Complicated equations in postponing Olympics

Saturday March 28 2020

The postponement of the Tokyo Games t

The postponement of the Tokyo Games to 2021 has left many stakeholders counting heavy costs. AFP photo  


TOKYO- The Tokyo Olympics organisers on Tuesday pushed back the Games to the Summer of 2021, leaving many stakeholders cursing the extent of the wrath of coronavirus pandemic.

Several aspects of the Games have been affected as a result.

Competition scheduling
As specialist website Inside the Games put it, the Olympics “gravitate around... a four-year cycle. If you wake up and the sun is in a completely different place, there are going to be consequences.”

Shoehorning an Olympics into what is already a packed sporting calendar in 2021 will be a logistical nightmare for both athletes, administrators and broadcasters.

One potential clash is the World Athletics Championships, currently scheduled for August 2021 in the US – a lucrative pay-day for athletes and TV networks.

Swimming is also scheduled to hold its World Championships in Japan from July 16 to August 1, 2021.
Adding to the crowded schedule is Euro Championships, already postponed from 2020.


Olympic legend Carl Lewis has put the case for holding the Summer Games in 2022 alongside that year’s Winter Games in Beijing, creating a “celebratory Olympic year.”
There are 43 Olympic sites – some temporary, some purpose-built, others repurposed for the Tokyo 2020 Games – and all of them are reeling from the postponement.

The IOC highlighted this as one of the main concerns, warning: “A number of critical venues needed for the Games could potentially not be available anymore.”

For example, one of the main selling points of the brand new 68,000-seater Olympic Stadium was that it would hold “cultural and sporting events” after the Games were over. Any such event would now need to be moved if it clashes with a rescheduled Games.
And it’s not just sporting venues. Organisers have block-booked the enormous Tokyo Big Sight exhibition centre to host the thousands of international journalists covering the Games.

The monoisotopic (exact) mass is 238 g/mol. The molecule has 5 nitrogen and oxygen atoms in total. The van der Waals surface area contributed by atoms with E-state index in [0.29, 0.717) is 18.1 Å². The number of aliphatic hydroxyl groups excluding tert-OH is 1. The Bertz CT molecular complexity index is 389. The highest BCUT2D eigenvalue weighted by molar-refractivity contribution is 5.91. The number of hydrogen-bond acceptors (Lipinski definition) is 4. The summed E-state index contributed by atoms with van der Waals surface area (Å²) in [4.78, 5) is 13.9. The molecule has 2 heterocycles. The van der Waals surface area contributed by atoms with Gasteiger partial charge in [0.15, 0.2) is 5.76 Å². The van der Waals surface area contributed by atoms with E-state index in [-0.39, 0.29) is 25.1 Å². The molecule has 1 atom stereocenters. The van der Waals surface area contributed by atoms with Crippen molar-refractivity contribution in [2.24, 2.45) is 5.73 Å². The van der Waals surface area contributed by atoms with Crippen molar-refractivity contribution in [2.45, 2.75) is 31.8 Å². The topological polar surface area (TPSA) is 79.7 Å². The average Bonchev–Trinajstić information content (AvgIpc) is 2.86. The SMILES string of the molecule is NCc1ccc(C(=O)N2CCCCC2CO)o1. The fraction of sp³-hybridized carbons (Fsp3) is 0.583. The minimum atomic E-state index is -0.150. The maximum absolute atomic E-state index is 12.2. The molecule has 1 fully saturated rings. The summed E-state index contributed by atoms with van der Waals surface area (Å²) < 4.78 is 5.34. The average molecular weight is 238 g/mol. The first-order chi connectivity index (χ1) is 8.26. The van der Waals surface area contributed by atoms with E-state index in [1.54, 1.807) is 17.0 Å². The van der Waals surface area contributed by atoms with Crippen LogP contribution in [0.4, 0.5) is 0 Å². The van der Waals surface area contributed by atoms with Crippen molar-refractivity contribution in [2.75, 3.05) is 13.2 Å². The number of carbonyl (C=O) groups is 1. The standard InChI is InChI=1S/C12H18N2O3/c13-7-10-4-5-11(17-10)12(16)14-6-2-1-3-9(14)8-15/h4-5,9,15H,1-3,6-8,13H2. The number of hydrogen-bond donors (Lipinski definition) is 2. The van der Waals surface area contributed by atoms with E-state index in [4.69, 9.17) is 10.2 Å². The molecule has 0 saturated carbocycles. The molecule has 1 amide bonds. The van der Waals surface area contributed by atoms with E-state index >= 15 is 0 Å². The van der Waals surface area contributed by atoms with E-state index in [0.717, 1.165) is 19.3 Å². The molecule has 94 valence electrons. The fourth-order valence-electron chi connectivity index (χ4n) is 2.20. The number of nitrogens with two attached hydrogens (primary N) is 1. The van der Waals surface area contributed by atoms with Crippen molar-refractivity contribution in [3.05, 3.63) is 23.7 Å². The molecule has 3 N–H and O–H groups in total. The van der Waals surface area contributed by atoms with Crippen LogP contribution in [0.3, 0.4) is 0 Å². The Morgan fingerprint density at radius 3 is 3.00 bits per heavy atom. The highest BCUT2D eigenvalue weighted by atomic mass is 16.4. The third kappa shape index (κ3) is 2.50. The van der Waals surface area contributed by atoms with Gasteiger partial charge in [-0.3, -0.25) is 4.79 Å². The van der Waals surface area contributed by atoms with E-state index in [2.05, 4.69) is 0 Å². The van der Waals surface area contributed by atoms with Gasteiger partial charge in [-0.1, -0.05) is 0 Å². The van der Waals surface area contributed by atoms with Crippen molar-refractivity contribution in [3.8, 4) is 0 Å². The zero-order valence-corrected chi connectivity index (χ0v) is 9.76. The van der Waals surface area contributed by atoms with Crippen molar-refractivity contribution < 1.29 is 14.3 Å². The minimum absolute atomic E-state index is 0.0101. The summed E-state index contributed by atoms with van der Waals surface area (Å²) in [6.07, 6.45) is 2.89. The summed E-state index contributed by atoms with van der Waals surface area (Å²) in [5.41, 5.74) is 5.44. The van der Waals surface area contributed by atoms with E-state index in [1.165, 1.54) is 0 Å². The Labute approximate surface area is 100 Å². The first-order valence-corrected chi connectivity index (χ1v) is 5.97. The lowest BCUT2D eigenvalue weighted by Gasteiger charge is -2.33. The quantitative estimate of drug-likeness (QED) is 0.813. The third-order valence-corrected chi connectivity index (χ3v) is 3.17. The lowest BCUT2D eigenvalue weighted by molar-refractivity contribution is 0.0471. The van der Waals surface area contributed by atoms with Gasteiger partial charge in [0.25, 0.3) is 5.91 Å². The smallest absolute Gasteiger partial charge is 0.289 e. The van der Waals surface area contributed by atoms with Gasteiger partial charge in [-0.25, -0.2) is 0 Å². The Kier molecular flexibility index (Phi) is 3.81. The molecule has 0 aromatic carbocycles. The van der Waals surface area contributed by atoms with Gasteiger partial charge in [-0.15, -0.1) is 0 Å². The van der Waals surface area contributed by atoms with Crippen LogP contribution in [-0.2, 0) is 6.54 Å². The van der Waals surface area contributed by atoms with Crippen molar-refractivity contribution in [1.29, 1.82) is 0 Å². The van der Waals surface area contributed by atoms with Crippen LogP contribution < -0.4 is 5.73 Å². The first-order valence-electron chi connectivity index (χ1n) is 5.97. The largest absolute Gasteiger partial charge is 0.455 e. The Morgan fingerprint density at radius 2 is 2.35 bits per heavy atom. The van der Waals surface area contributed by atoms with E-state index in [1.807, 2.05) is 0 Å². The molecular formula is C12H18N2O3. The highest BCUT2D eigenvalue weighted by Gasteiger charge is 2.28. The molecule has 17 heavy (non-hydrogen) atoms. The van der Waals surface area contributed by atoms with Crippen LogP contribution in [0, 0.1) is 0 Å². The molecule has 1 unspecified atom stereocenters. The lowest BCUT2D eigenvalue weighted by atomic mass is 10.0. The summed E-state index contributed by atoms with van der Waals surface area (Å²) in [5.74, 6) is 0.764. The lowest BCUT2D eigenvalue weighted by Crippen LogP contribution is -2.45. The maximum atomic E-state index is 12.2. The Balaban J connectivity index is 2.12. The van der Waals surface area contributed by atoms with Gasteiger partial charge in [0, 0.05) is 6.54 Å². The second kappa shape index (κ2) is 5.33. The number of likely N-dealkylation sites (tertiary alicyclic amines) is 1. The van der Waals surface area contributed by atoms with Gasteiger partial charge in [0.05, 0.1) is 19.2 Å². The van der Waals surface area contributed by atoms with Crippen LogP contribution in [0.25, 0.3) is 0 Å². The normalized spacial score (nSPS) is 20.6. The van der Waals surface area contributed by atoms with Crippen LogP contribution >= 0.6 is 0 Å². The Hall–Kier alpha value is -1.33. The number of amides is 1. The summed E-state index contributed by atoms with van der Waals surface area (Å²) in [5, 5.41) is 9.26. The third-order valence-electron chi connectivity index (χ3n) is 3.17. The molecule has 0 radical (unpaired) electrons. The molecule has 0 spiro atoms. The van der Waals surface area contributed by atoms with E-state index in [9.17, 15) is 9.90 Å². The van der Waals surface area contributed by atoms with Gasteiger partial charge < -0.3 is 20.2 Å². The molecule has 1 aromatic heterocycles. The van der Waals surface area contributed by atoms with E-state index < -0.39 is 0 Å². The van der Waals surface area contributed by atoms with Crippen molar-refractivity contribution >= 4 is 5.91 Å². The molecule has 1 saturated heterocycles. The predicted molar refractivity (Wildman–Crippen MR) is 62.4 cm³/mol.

This is one of Asia’s premier venues for hosting large-scale conferences, and is booked many months in advance.
Athletes’ village
A major question mark hangs over the athletes’ village, which occupies some prime real estate overlooking Tokyo Bay with a view of the city skyline and its famous Rainbow Bridge.

It will have 21 towers of between 14 and 18 floors with a total capacity of 18,000 beds during the Olympics and 8,000 for the Paralympics.

The plan was to renovate and convert the village into thousands of luxury condos, which are being sold off or put up for rent. Some 4,145 units were to be put up for sale. Viewings and sales of a first batch of 940 apartments began in 2019 and the vast majority have already been snapped up.

Postponement now means delaying the renovation process and huge uncertainty for those who have already signed contracts.

Among the many challenges the IOC cited was that “the situations with millions of nights already booked in hotels is extremely difficult to handle.”

In fact, one of the concerns before the coronavirus hit was a possible dearth of hotel rooms. One idea was to park a cruise ship offshore for emergency accommodation. Hotel rooms have been block-booked in advance for many months. Many have paid a large deposit in advance and could face losing this, in addition to having to re-book for the new date.


According to Nikkei daily, organisers estimate it will cost an extra $2.7 billion, to reboot venue rentals, rebooking hotels and additional payments for staff and security guards, among others.

Individual event tickets ranged in price from about $40 (beach volleyball) to just over $1,100 (track and field medal), with many priced from $100 to $300. There are also packages, which bundle together accommodations and tickets, and sometimes transportation and VIP hospitality passes. These start at about $4,800 and top out at over $19,000 per person.